# Thread: Lines of code complexity metric

1. ## Lines of code complexity metric

Hi,

does anyone have a proper definition of how to capture a lines of code complexity metric?

is it simply a case of counting the lines of code within a function / application?

Seems a bit useless to me given that a good programmer could write a function in ten lines, that a bad programmer could write in fifty.

how would this allow me predict how complex the code is or how long it would take to test it? [img]/images/graemlins/confused.gif[/img]

cheers

Andy

3. ## Re: Lines of code complexity metric

Hi - thanks for the reply.

Thats cyclomatic complexity which is based on flow control.

I'm talking about lines of code complexity which is white box.

apparently the number of lines of code a dev writes can be used to estimate how complex a piece of software is and how long it should take to test it.

i've read the LOC article on wiki - i just thought there was more to it.

4. ## Re: Lines of code complexity metric

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<P align=center>JakeBroke
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does anyone have a proper definition of how to capture a lines of code complexity metric?</FONT></P></TD>
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I am not aware of anything related to that specifically. There used to be a DoD standard that basically stated any unit with more than 100 executable-when-compiled source statements should be regarded as too complex and should then be rewritten. The IEEE imposed a similar limit but at 200 lines. The difference betwixt the two standards is/was as follows. The IEEE permitted multiple exit points. The DoD standard permitted a single exit point only. "C" programmers were upset and threatened to speed global warming and create a huge demand for B Spears "music".</FONT></P></TD></TR>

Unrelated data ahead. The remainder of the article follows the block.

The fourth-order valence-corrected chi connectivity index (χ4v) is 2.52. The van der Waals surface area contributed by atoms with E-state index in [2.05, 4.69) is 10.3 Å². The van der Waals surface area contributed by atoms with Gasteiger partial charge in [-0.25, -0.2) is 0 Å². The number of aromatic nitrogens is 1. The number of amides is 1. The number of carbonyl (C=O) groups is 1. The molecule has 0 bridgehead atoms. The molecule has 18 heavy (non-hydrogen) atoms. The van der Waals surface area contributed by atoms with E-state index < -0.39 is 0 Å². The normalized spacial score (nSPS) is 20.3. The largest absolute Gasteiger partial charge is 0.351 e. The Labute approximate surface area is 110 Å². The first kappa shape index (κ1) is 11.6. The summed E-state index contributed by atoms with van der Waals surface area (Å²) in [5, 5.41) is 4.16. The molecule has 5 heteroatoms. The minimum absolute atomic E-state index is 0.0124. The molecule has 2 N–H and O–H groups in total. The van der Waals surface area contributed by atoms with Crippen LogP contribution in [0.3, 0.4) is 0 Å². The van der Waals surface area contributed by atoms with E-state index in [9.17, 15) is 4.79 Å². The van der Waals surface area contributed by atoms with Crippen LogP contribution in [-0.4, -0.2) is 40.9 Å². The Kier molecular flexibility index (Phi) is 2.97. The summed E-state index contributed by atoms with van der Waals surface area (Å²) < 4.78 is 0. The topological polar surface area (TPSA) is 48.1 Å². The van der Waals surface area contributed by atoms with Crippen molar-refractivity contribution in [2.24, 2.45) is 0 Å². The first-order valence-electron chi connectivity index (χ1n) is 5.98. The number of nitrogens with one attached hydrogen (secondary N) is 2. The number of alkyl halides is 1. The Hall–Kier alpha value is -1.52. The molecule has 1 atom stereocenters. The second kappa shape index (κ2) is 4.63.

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is it simply a case of counting the lines of code within a function / application?</FONT></P></TD>
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See above.</FONT></P></TD></TR>
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Seems a bit useless to me given that a good programmer could write a function in ten lines, that a bad programmer could write in fifty.</FONT></P></TD>
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That is of course debatable depending upon many factors such as self-documenting goals/standards, compiler robustness, maintainability, etc.</FONT></P></TD></TR>
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how would this allow me predict how complex the code is or how long it would take to test it? ...</P>

Thats cyclomatic complexity which is based on flow control. I'm talking about lines of code complexity which is white box.</FONT></P></TD>
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Nonetheless, Cyclomatic Complexity is certainly a good measure.</FONT></P></TD></TR>
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apparently the number of lines of code a dev writes can be used to estimate how complex a piece of software is </FONT></P></TD>
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I recommend Cyclomatic Complexity.</FONT></P></TD></TR>
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apparently the number of lines of code a dev writes can be used to estimate how long it should take to test it.</FONT></P></TD>
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I suppose one could derive accurate estimates for unit and unit-integration testing, just using traditional estimating methods. For testing in the black or gray box domains, I would think this a huge challenge.</FONT></P></TD></TR></TBODY></TABLE>